Pacific Ocean: An Island is Born; The Oceans; Scientific American Presents; by Malahoff; 2 Page(s)
Lying on my left side, peering through the small porthole, I gazed on a fantastic, jagged undersea landscape, just 47 days old. No human had seen it before. I was 1,328 meters (4,357 feet) below the sea, at the very bottom of a brand-new pit crater in Loihi, an undersea volcano 34 kilometers south of the big island of Hawaii.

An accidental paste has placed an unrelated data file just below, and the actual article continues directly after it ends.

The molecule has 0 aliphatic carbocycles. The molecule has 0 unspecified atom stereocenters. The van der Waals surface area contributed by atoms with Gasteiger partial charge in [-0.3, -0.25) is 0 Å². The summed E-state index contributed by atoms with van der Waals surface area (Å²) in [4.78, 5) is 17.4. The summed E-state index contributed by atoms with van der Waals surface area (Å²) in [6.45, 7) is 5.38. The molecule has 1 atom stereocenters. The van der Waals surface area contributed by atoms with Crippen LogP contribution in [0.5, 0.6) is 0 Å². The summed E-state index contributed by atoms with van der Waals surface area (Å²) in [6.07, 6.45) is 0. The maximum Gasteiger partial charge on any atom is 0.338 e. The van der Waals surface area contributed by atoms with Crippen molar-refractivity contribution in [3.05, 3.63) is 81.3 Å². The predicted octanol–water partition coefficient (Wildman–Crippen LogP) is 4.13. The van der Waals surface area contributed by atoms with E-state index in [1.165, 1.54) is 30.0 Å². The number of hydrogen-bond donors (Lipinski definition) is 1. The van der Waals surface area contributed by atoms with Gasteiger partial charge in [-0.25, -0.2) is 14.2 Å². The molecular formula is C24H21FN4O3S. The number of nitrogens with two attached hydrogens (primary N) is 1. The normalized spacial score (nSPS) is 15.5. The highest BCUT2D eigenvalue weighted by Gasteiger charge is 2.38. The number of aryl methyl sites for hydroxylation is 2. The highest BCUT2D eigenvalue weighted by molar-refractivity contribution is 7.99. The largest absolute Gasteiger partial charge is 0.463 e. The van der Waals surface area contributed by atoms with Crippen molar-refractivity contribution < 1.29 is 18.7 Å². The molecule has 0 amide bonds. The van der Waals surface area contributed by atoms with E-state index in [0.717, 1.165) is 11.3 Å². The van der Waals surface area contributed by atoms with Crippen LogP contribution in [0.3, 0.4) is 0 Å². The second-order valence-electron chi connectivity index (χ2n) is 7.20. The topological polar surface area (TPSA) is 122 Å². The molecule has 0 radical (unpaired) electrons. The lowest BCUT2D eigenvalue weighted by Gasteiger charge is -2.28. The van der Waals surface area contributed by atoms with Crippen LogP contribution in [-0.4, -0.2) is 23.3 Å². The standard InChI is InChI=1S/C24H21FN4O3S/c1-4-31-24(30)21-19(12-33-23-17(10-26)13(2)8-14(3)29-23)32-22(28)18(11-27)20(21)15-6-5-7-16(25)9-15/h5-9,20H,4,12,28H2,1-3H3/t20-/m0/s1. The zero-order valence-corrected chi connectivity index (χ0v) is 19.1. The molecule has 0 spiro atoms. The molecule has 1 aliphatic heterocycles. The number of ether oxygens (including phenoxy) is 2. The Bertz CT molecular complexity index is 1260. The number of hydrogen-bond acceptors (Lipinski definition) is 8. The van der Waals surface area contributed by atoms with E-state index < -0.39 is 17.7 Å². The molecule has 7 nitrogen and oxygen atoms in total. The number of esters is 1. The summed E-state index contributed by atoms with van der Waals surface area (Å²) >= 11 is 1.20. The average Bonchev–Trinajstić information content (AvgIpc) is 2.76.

Before July 16, 1996, the top of Loihi was marked by two pit craters, each about one kilometer in diameter and 300 meters deep, and a large hill, known as a cinder cone, underlain by magma (molten rock). Then, by August 10, and for largely unknown reasons, the magma inside the cone withdrew into the volcano's interior "plumbing," and Pele's Cone, as we called it, collapsed in a volcanic event as cataclysmic as the Mount St. Helens eruption in 1980. Some 300 million tons of rock fell into the volcano, creating a third pit crater, which my colleagues and I now call Pele's Pit.